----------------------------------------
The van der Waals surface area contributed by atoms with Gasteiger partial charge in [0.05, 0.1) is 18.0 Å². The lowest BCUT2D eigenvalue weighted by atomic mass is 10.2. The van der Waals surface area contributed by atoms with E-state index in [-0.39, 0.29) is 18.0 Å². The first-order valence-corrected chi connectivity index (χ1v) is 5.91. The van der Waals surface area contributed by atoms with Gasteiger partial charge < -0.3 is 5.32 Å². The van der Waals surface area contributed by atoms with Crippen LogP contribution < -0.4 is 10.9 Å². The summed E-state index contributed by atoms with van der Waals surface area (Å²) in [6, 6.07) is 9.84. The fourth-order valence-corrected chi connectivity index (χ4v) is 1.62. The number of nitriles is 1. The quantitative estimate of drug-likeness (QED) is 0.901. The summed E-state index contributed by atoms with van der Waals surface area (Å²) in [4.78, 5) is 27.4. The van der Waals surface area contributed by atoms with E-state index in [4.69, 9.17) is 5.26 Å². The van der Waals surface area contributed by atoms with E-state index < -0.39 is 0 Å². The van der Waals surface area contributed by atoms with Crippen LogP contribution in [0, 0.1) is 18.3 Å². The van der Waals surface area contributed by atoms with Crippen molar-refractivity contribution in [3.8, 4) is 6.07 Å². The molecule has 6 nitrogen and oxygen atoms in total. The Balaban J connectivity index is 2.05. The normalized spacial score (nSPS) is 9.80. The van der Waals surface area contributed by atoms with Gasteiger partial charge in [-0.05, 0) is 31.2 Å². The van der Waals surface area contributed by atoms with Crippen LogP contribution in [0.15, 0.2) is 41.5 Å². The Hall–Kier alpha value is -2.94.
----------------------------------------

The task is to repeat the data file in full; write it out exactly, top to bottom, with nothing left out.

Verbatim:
The van der Waals surface area contributed by atoms with Gasteiger partial charge in [0.05, 0.1) is 18.0 Å². The lowest BCUT2D eigenvalue weighted by atomic mass is 10.2. The van der Waals surface area contributed by atoms with E-state index in [-0.39, 0.29) is 18.0 Å². The first-order valence-corrected chi connectivity index (χ1v) is 5.91. The van der Waals surface area contributed by atoms with Gasteiger partial charge < -0.3 is 5.32 Å². The van der Waals surface area contributed by atoms with Crippen LogP contribution < -0.4 is 10.9 Å². The summed E-state index contributed by atoms with van der Waals surface area (Å²) in [6, 6.07) is 9.84. The fourth-order valence-corrected chi connectivity index (χ4v) is 1.62. The number of nitriles is 1. The quantitative estimate of drug-likeness (QED) is 0.901. The summed E-state index contributed by atoms with van der Waals surface area (Å²) in [4.78, 5) is 27.4. The van der Waals surface area contributed by atoms with E-state index in [4.69, 9.17) is 5.26 Å². The van der Waals surface area contributed by atoms with E-state index < -0.39 is 0 Å². The van der Waals surface area contributed by atoms with Crippen LogP contribution in [0, 0.1) is 18.3 Å². The van der Waals surface area contributed by atoms with Crippen molar-refractivity contribution in [3.8, 4) is 6.07 Å². The molecule has 6 nitrogen and oxygen atoms in total. The Balaban J connectivity index is 2.05. The normalized spacial score (nSPS) is 9.80. The van der Waals surface area contributed by atoms with Gasteiger partial charge in [-0.05, 0) is 31.2 Å². The van der Waals surface area contributed by atoms with Crippen LogP contribution in [0.15, 0.2) is 41.5 Å². The Hall–Kier alpha value is -2.94.